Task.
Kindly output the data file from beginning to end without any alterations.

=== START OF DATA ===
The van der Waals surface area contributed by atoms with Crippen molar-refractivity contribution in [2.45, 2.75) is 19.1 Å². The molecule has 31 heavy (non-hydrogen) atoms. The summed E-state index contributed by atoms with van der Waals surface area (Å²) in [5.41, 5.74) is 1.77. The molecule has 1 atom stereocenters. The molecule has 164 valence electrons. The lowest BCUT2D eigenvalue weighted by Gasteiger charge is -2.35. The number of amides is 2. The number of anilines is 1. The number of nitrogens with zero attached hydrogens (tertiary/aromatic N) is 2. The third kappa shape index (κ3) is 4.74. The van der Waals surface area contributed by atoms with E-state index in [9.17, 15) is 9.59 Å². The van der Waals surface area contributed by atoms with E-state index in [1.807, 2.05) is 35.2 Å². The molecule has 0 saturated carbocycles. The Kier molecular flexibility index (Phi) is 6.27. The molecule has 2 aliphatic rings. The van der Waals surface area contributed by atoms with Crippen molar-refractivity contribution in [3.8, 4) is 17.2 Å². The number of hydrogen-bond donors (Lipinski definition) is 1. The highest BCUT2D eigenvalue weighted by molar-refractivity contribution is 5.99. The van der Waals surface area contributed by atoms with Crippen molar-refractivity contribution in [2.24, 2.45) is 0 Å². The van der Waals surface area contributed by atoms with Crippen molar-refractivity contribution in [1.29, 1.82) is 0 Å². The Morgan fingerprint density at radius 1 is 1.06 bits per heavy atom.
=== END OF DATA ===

The van der Waals surface area contributed by atoms with Crippen molar-refractivity contribution in [2.45, 2.75) is 19.1 Å². The molecule has 31 heavy (non-hydrogen) atoms. The summed E-state index contributed by atoms with van der Waals surface area (Å²) in [5.41, 5.74) is 1.77. The molecule has 1 atom stereocenters. The molecule has 164 valence electrons. The lowest BCUT2D eigenvalue weighted by Gasteiger charge is -2.35. The number of amides is 2. The number of anilines is 1. The number of nitrogens with zero attached hydrogens (tertiary/aromatic N) is 2. The third kappa shape index (κ3) is 4.74. The van der Waals surface area contributed by atoms with E-state index in [9.17, 15) is 9.59 Å². The van der Waals surface area contributed by atoms with E-state index in [1.807, 2.05) is 35.2 Å². The molecule has 0 saturated carbocycles. The Kier molecular flexibility index (Phi) is 6.27. The molecule has 2 aliphatic rings. The van der Waals surface area contributed by atoms with Crippen molar-refractivity contribution in [3.8, 4) is 17.2 Å². The number of hydrogen-bond donors (Lipinski definition) is 1. The highest BCUT2D eigenvalue weighted by molar-refractivity contribution is 5.99. The van der Waals surface area contributed by atoms with Crippen molar-refractivity contribution in [2.24, 2.45) is 0 Å². The van der Waals surface area contributed by atoms with Crippen molar-refractivity contribution in [1.29, 1.82) is 0 Å². The Morgan fingerprint density at radius 1 is 1.06 bits per heavy atom.